TV: “Lost”, “Battlestar Galactica”, and “Heroes”
Games: XBOX 360 news and reviews
Books: Sci-fi/fantasy genre

Along the way, I hope to add to this list (depending upon your interests), as well as occasionally talk about my personal life down here in sunny Houston.

I welcome and cherish each and every hit and comment I get here at E-NIRV. I think it has the potential to be a little something special, a filled niche for the genre lover in all of you.

Thanks for listening!

— RebRob, Editor-in-Chief

10. I am Legend – Will Smith’s post-apocalyptic thriller is a great character story

9. Knocked Up – Not as funny as “40 Year Old Virgin”, but still a hoot.

8. 300 – A visually stunning fictionalized war epic

7. Beowulf – Another retelling, yet this tale brilliantly uses CGI in unbelievably complex ways

6. 3:10 to Yuma – Russell Crowe and Christian Bale in an outstanding character study of what makes a hero and a villain.

5. Superbad – Too hysterical for words.

4. Ratatouille – One of Pixar’s best stories and best animation.

3. Harry Potter and the Order of the Phoenix – The best Harry movie gives a remarkably poignant and interesting look at how different people perceive and combat evil.

2. American Gangster – Denzel Washington at his best.

1. Bourne Ultimatum – One of the best spy action films ever.

It’s over! The long-standing feud between New Line Cinemas and Peter Jackson has been resolved.

Today it was announced that Jackson would be producing two films about our favorite Middle Earth.

The first is believed to be “The Hobbit”, the second a bridge between “Hobbit” and “Lord of the Rings”.

Just a couple of thoughts.

First off, I’m thrilled that Jackson will be involved. The look and feel of Middle Earth would be trusted in no one else’s hands but his. It would be great if he could direct as well, but perhaps letting someone else play in his sandbox (Sam Raimi, maybe?) wouldn’t be such a bad thing either.

Second, I love the idea of two films. However, there’s plenty of material in “The Hobbit” to make two films.

There are three great climaxes within the story. First, the escape of the Dwarves from the Goblin King. Leading up to the confrontation with Smaug (what a perfect cliffhanger!). Then you have the final act and the Battle of the Five Armies, complete with armies of dwarves, Men, goblins, Elves, and Eagles. What a finish! And all culminating a study in what greed and evil can do to the hearts of good and bad. It’s a great prequel to the events of LOTR, and something that could really be captured nicely in two films. I hope they go this direction.


On Saturday, I had the privilege in watching the next phase in filmmaking, when I attended a screening of Beowulf.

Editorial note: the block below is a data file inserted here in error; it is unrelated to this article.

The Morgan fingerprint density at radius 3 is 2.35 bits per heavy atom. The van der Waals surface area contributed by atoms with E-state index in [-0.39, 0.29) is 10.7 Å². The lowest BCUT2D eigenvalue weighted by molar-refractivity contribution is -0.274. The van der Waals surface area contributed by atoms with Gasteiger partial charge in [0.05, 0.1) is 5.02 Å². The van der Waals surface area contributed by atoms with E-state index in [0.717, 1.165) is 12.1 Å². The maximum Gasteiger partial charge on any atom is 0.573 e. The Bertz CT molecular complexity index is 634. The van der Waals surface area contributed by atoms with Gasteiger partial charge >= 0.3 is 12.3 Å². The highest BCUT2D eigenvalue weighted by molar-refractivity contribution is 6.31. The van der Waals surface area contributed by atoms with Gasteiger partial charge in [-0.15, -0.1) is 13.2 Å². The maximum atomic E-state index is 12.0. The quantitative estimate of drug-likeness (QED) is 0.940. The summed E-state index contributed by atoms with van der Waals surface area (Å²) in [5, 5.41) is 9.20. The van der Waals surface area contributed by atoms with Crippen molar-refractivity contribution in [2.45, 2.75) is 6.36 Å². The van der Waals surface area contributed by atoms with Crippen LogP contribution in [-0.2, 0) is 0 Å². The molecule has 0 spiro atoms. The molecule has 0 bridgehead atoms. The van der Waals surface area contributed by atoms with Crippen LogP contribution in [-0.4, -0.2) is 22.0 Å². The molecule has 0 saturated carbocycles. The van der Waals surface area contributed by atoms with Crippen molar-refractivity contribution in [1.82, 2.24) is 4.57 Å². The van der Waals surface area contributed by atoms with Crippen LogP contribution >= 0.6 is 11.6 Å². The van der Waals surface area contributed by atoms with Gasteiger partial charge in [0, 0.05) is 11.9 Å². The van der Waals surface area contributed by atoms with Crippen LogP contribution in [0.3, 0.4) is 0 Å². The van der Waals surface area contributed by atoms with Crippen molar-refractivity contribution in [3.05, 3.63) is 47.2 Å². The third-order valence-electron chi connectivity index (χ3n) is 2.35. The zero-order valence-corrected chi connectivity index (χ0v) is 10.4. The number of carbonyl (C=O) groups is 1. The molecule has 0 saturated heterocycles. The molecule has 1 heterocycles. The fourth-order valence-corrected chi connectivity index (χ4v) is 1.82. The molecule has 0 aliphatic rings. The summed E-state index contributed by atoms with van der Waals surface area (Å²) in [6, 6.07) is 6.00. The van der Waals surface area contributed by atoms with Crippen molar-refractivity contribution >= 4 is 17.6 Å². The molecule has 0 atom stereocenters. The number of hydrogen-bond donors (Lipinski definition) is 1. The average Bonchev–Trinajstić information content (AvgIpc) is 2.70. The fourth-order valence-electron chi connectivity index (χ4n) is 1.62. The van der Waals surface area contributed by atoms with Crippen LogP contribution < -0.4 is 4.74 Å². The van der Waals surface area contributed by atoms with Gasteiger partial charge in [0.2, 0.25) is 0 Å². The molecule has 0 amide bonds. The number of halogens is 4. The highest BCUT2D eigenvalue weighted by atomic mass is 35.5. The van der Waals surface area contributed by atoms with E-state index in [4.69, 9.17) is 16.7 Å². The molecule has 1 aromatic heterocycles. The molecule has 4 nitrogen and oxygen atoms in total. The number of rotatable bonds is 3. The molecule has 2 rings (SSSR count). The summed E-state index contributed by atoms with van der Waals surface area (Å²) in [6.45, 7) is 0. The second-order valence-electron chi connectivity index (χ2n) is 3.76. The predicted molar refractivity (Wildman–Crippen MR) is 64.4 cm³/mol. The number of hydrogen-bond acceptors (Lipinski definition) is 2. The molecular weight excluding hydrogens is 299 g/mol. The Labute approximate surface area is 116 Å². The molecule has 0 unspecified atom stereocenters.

For those of you unfamiliar with the story, it’s a song told of the hero Beowulf, a Geet warrior come to Denmark to rid the land and its king of Grendel, a horrific and tormented monster. Beowulf’s legend is as big as his ego, but as Babe Ruth said, “it ain’t bragging if you can do it.” And Beowulf can most definitely do it. For Beowulf though, the curse of Grendel reaches far deeper than anyone knows, a curse that threatens to consume his very soul and that of Denmark.

Although this tale has been told for centuries, I will leave the rest of the particulars to your viewing pleasure. And this film is sheer viewing pleasure.

First off, the acting. And although this film is done through animated motion capture CGI (think Gollum from Lord of the Rings), believe me when I tell you that the actors performed every bit of what you see on screen. First off is the title character himself, Ray Winstone as Beowulf. He brings a fierceness to the character that is of course necessary for such a larger than life figure, yet he portrays Beowulf’s false bravado and insecurities with amazing finesse. He comes to aid King Hrothgar, portrayed by Anthony Hopkins. Hrothgar is the stereotypical King asleep at the wheel, too drunk and too foolish to see his kingdom stands on the edge of disaster; all the while it drinks itself to death. Robin Wright Penn plays his queen Wealthow, a young beautiful woman, devoted to her king, but revulsed by his past. Crispin Glover voices Grendel, a misshapen, tortured beast who must destroy all that hurts him. Finally, Angelina Jolie plays Grendel’s mother, a mythical creature, beautiful yet terrifying. All do a great job here.

Next, the story. Zemeckis culls just the right amount of material from the legend, with changes a bit here and there. The alterations do well to make “Beowulf” more of a personal tale, balancing the action and violence (of which there is plenty). Zemeckis’ Beowulf is a tragic hero, full of bravado and tall tales, but inwardly inadequate and unsatisfied. As his stature as a legend grows, his emptiness grows as well (almost like a balloon inflated to bursting). He knows no other way, though. He must succeed, no matter what the cost. When he dispatches Grendel, his mother offers Beowulf a choice. Give in to her and be a hero forever, or pass out of knowledge and memory from her wrath. Herein lies the quintessential idea behind the film; what is the cost of being hero, both for the hero himself and for the society that champions him? Is it worth risking tragedy and mayhem in order to have something or someone to celebrate? In the end, it is not Beowulf who must decide, but all of those who believe in him.

Lastly, the special effects. I did not see Zemeckis’ holiday film “The Polar Express”, but I saw enough clips to marvel at the level of complexity CGI realism had. CGI has been around for more than a decade thanks to Pixar, but almost always as an extension of the cartoon world (Toy Story, Incredibles). Here, “Beowulf” strives to be as realistic as possible. The facial expressions are truly amazing. I often had to stop myself from believing that these weren’t the real actors performing live. Angelina Jolie’s first appearance on screen is SO real looking, I had to convince myself that it was still CGI. Anthony Hopkins gets the most subtlety out of his character, a tribute to the screen legend’s talent.

“Beowulf” is the first mainstream CGI film to be truly targeted for adults. The level of complexity and nuance opens a lot of doors towards making similar films in this genre. Interestingly enough, I found myself more willing to be sucked into this fantasy world than that of live action (Lord of the Rings included). This isn’t to say it’s a better movie, or better acted. The CGI simply wills itself to be more engrossing in its fantasy. It’s a remarkable achievement, and a very worthwhile film.